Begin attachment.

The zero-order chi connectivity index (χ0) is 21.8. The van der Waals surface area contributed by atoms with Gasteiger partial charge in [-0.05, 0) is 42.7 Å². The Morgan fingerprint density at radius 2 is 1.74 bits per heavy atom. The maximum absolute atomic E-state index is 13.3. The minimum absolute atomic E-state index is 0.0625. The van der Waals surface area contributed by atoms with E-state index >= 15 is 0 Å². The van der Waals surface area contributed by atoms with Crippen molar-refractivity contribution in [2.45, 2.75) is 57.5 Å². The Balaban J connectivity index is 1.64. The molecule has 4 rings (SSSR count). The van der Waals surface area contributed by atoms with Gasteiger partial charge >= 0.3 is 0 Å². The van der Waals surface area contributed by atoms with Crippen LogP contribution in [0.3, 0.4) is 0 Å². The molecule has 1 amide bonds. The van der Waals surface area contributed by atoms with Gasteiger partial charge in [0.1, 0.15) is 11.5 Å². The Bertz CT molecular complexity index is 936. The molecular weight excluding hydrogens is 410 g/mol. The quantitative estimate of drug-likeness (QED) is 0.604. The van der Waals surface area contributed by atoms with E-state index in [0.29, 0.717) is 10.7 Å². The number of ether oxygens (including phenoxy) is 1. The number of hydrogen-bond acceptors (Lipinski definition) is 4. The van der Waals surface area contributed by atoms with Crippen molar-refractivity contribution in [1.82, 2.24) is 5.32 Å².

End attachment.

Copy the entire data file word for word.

The zero-order chi connectivity index (χ0) is 21.8. The van der Waals surface area contributed by atoms with Gasteiger partial charge in [-0.05, 0) is 42.7 Å². The Morgan fingerprint density at radius 2 is 1.74 bits per heavy atom. The maximum absolute atomic E-state index is 13.3. The minimum absolute atomic E-state index is 0.0625. The van der Waals surface area contributed by atoms with E-state index >= 15 is 0 Å². The van der Waals surface area contributed by atoms with Crippen molar-refractivity contribution in [2.45, 2.75) is 57.5 Å². The Balaban J connectivity index is 1.64. The molecule has 4 rings (SSSR count). The van der Waals surface area contributed by atoms with Gasteiger partial charge >= 0.3 is 0 Å². The van der Waals surface area contributed by atoms with Crippen LogP contribution in [0.3, 0.4) is 0 Å². The molecule has 1 amide bonds. The van der Waals surface area contributed by atoms with Gasteiger partial charge in [0.1, 0.15) is 11.5 Å². The Bertz CT molecular complexity index is 936. The molecular weight excluding hydrogens is 410 g/mol. The quantitative estimate of drug-likeness (QED) is 0.604. The van der Waals surface area contributed by atoms with E-state index in [0.29, 0.717) is 10.7 Å². The number of ether oxygens (including phenoxy) is 1. The number of hydrogen-bond acceptors (Lipinski definition) is 4. The van der Waals surface area contributed by atoms with Crippen molar-refractivity contribution in [1.82, 2.24) is 5.32 Å².